The Climate in Olympia
THE CLIMATE IN OLYMPIA: The state Legislature is back in session and the paralysis of government is on proud display. The paralysis is driven by the party structure of the modern conservative movement, which mirrors the sorts of dysfunction seen at the national level. Nowhere is this more immediately evident than in the 40th and 42nd Legislative Districts, a vast, unbreachable gulf… separated by the width of a street in central Bellingham, the width of a fence in some parts of the rural county.
To the south, representatives work to improve public education and the state’s energy profile. To the north, they work to liberate firearms and to destroy the state’s revenue portfolio, and with it the state’s ability to address the problems of a modern society. In short, one district works to solve problems that actually exist in the world; the other does not.
The chasm would be comical if its consequences weren’t so dire.
Last year, at the urging of the new governor, the legislature approved Senate Bill 5802 authorizing a task force “to prepare a credible evaluation of approaches to reducing greenhouse gas emissions,” primarily through a rejiggering of the state’s energy profile. Lawmakers had already passed a measure in 2011 to phase out the state’s last existing coal-fired power plant and, meanwhile, readily understood that forecasted population growth cannot be served by hydro power alone.
The Climate Legislative Work Group (CLEW) is supposed to come up with recommendations to reduce the state’s greenhouse gas emissions to 1990 levels by 2020. Leading the work group in Olympia are Sen. Kevin Ranker, a Democrat in the 40th District, and Sen. Doug Ericksen, a Republican in the 42nd District. A more acrimonious pairing could hardly be imagined.
The work group concluded 2013 by issuing two proposals. Predictably, the Republican proposal recommended cheaper approaches and did much less to reduce CO2 emissions that the Democratic proposal.
CLEW Republicans began the year by issuing a press release calling for additional study of the economic and environmental impacts of various carbon reduction policy proposals.
“It is vital that legislators receive accurate information about the economic costs and the potential environmental benefits surrounding any carbon-reduction efforts,” Ericksen said. He chairs the Senate Energy, Environment and Telecommunications Committee. “We also need real numbers on Washington’s actual role in worldwide carbon output.”
Ericksen and fellow Republican Shelly Short—a representative of minuscule Ferry County in eastern Washington, a county with a population half that of the City of Lynden—recommended at least another year of such study.
For Ranker, looking at a reduction threshold of less than six years, additional delay is unacceptable. The state is already likely to be 9.5 million metric tons off the 2020 goal.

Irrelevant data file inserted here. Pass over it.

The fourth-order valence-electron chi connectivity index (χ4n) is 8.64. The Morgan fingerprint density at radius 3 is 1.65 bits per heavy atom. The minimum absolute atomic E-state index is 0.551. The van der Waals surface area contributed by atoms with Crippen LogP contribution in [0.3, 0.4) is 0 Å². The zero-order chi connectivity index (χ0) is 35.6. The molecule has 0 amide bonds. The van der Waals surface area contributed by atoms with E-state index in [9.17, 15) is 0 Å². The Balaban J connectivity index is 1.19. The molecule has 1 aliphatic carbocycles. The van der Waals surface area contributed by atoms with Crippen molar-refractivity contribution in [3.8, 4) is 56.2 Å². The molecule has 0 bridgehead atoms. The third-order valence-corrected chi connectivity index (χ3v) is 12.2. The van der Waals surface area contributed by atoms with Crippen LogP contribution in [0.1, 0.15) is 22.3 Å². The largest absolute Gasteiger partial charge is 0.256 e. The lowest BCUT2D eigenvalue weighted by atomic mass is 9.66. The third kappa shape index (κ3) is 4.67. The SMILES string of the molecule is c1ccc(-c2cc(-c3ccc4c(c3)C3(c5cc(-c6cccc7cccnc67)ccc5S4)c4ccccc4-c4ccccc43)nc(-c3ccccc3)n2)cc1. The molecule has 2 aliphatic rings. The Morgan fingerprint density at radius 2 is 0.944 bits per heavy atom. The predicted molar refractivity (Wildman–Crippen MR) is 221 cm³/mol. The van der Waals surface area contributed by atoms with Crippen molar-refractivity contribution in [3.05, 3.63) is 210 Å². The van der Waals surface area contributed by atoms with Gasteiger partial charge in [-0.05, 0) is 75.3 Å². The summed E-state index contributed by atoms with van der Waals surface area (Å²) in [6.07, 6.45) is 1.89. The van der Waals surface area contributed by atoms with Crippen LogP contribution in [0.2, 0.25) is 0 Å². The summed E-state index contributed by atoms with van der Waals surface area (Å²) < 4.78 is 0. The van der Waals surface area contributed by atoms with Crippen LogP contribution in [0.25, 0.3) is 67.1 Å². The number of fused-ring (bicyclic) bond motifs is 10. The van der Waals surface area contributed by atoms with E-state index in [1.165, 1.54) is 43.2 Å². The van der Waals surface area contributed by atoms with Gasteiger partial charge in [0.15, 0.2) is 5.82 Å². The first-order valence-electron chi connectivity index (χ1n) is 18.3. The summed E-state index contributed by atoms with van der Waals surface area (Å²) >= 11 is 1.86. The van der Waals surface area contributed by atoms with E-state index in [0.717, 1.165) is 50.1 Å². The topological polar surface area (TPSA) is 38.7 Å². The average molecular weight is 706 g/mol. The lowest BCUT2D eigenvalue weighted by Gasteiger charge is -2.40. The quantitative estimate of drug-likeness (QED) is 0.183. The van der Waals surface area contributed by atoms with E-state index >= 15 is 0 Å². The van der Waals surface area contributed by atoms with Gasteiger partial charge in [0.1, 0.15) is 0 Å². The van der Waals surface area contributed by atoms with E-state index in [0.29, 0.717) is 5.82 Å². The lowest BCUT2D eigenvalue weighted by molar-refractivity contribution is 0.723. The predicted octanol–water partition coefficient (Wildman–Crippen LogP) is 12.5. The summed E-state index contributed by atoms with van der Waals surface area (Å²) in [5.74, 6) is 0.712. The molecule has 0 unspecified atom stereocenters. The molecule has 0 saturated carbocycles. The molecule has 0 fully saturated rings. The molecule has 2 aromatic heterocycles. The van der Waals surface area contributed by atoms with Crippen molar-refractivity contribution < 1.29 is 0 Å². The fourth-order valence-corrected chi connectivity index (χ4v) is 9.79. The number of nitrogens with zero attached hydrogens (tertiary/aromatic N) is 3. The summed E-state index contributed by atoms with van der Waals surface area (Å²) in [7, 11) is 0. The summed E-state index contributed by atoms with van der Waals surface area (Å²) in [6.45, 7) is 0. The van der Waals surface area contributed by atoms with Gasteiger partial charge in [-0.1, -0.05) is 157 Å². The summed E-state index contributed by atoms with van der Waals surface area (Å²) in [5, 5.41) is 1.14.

“Doing nothing is the only option not on the table,” said Ranker, who also serves on the senate committee with Ericksen and is ranking member of the senate’s powerful Ways and Means Committee, responsible for crafting the state budget. He serves on CLEW with fellow Democrat Rep. Joe Fitzgibbon, of the populous West Seattle district (perhaps you can see a pattern forming).
Among CLEW proposals is a carbon tax and a cap-and-trade system, policies long studied and understood at the federal level. Other proposals include eliminating “coal-by-wire”—receiving transmitted coal-generated electricity from out of state—and, controversially, an expansion of the state’s nuclear energy capacity. But the first proposals, Ranker notes, have been extensively studied and could be enacted immediately. Prior to 2008, cap-and-trade was the de facto market-based approach to emissions reduction favored and promoted by the Republican Party.
“The first year of the CLEW process highlighted just how little is known about how a regional or state-only cap-and-trade or carbon tax would impact our state,” Ericksen countered. “We also do not have solid data on the potential positive economic impacts that could come from a focus on replacing carbon fuels with nuclear energy, increased hydro power or making conservation a priority.”
For Ranker—concerned with the effects of ocean acidification on the state’s coasts and the loss of snowpack in the state’s mountains, and the impacts of that on the state’s hydro capacity—stalling Olympia’s response to climate change represents the real threat to future jobs.
“While I’m disappointed, I’m also optimistic that Gov. Inslee, Rep. Fitzgibbon and I can continue to work on solutions to this very serious issue that impacts every person in our state and planet.”
Ericksen told listeners at the Northwest Business Club in July that he has doubts climate change is occurring. In March, his committee managed to strip language from the enacting SB 5802 (originally sponsored by Ranker) that the state is experiencing a series of problems related to climate change.
In the same month, the Consensus Project completed an analysis of more than 4,000 international scientific papers on climate and reported 97 percent endorsed a view that climate was changing and that human activity was the significant cause. The nation’s 18 leading scientific associations confirmed the finding and echoed, “Observations throughout the world make it clear that climate change is occurring, and rigorous scientific research demonstrates that the greenhouse gases emitted by human activities are the primary driver.”
Ericksen’s admission alone should disqualify him from serving on a task force designed to forthrightly address what he considers a phantom problem, but that is not the gridlocked reality in which our bicameral governments are mired—a reality that empowers the 3 percent to a status equal to the 97 percent, to the ruin of all.
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